You may control the transparency of a mixture made with whitewash paint depending on how much water you add. However, if you want to emphasize the wood’s grain, a wood stain is far more appropriate. 

How to Choose Between White Stain or Whitewash Paint

You will certainly want to look at your project and see what finish is best for you and your project.

Both have the relative same ease of use but you may be able to control the desired finish a little better with whitewash because you are able to make it a thin whitewash or a thicker whitewash which controls the amount of white that you are putting on the wood. Here are some other things to consider before choosing the best option:

Aesthetics 
Staining your wood project leaves the natural wood grain showing it gives the wood a more rustic and unique appearance. Whitewash paint has better overall coverage. It covers the entire wood piece so it appears more uniform and less unique and rustic. You’ll see less of the wood’s natural tone and perhaps only subtle grain will show through.

Penetration
Stain penetrates deep into the grain of the wood to provide more protection. Whitewash Paint provides a water-resistant outer layer on the wood but does not go deep into the surface.  With both techniques, some type of protectant may be necessary depending on the use of the item.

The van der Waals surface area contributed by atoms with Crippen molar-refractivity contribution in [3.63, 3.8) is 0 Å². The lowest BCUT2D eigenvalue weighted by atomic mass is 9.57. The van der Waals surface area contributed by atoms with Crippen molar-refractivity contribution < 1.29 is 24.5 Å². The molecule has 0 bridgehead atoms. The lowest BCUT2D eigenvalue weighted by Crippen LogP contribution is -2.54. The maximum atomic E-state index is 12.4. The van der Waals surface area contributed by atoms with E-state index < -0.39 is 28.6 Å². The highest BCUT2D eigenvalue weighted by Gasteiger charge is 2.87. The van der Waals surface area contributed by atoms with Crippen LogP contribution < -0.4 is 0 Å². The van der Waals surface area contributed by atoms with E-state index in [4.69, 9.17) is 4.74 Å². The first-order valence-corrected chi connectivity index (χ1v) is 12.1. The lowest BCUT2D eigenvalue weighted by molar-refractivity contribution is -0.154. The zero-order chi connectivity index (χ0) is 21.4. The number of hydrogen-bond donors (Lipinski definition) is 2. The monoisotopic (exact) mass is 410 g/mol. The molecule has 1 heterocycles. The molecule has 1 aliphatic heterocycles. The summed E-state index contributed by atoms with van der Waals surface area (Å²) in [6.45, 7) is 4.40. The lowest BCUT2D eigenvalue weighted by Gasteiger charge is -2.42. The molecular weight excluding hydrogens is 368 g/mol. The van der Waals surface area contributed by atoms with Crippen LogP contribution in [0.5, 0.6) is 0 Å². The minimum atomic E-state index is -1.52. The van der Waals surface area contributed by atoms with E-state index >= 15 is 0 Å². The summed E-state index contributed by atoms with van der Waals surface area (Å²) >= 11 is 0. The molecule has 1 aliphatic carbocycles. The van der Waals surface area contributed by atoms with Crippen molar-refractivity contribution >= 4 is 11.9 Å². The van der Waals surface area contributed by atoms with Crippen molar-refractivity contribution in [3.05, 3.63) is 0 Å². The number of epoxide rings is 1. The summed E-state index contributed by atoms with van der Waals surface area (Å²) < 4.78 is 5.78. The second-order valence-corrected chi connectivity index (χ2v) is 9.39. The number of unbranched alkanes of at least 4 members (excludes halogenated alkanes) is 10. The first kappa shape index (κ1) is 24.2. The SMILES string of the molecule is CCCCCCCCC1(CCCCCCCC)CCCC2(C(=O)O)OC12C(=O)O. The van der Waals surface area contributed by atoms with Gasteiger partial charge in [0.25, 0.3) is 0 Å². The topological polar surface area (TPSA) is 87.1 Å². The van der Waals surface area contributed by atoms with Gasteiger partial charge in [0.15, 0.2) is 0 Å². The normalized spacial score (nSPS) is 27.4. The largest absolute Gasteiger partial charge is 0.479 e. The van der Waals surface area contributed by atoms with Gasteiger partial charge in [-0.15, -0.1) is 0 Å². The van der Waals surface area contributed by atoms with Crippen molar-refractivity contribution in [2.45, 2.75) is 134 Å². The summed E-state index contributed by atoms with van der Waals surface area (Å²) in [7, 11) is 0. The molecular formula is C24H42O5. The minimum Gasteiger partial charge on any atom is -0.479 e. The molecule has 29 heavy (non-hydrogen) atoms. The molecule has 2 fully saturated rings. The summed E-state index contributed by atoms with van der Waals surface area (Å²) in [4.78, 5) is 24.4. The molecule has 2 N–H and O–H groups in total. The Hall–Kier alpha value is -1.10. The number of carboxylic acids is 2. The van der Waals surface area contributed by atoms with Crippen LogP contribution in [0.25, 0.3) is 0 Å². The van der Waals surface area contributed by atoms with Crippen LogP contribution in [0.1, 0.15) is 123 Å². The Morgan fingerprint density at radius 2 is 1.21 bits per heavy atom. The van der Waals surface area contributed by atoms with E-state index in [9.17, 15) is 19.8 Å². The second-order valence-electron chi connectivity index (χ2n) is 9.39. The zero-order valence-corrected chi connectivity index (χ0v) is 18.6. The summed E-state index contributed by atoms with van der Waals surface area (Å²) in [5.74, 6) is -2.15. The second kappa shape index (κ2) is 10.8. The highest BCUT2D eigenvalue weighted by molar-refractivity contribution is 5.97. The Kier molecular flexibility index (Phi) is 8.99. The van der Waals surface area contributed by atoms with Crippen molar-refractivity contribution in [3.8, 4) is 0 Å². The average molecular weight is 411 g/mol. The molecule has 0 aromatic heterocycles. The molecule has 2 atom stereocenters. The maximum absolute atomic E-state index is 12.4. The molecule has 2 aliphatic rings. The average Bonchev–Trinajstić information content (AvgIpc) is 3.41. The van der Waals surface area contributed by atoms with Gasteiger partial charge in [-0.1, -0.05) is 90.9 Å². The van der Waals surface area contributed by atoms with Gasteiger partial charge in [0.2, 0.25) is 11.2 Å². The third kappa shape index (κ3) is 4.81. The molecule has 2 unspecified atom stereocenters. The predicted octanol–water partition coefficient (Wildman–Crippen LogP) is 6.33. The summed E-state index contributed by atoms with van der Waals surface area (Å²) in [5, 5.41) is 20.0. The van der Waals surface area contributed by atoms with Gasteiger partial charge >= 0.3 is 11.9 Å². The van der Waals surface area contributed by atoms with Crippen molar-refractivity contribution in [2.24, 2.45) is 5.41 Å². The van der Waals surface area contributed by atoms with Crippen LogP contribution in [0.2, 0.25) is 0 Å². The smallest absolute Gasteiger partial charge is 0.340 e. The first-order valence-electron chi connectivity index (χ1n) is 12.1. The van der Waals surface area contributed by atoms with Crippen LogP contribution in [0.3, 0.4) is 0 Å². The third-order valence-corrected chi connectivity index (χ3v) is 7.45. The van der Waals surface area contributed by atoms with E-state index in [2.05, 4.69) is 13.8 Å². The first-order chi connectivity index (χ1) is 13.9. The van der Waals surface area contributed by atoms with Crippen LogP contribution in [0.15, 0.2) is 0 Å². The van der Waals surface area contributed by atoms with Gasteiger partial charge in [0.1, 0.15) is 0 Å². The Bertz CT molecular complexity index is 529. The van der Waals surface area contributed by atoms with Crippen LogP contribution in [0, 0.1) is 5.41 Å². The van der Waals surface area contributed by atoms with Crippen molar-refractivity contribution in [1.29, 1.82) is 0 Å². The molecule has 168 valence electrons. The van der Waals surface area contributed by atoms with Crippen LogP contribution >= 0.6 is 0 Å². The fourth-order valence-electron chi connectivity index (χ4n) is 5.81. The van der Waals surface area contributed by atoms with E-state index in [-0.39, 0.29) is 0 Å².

Adhesion
White wood stain adheres and penetrates deep down to the wood fibers. Paint is only a surface coating and does not penetrate the wood at all. Therefore, the pigment can be removed by using a paint stripper. To remove wood stain from your project you will have to use a power sander and sandpaper to reach deep into the wood piece.  This is something you will want to consider if you think you may have a design change of heart down the road.

Tips for Using Custom Wood Stain

  • I would always recommend testing your custom wood stain on either a scrap piece of material or on an inconspicuous location just in case it’s not exactly the look you were hoping for.
  • Unless you are using precise measurements for your custom wood stain be sure to make a large enough batch to stain the entire piece as it can be very difficult to replicate a custom wood stain recipe.
  • Choose stains with similar undertones to avoid the clashing of undertones in your final product. 

Now that you have hopefully selected your stain color it’s time to decide what type of stain is right for your project.

Types of Wood Stain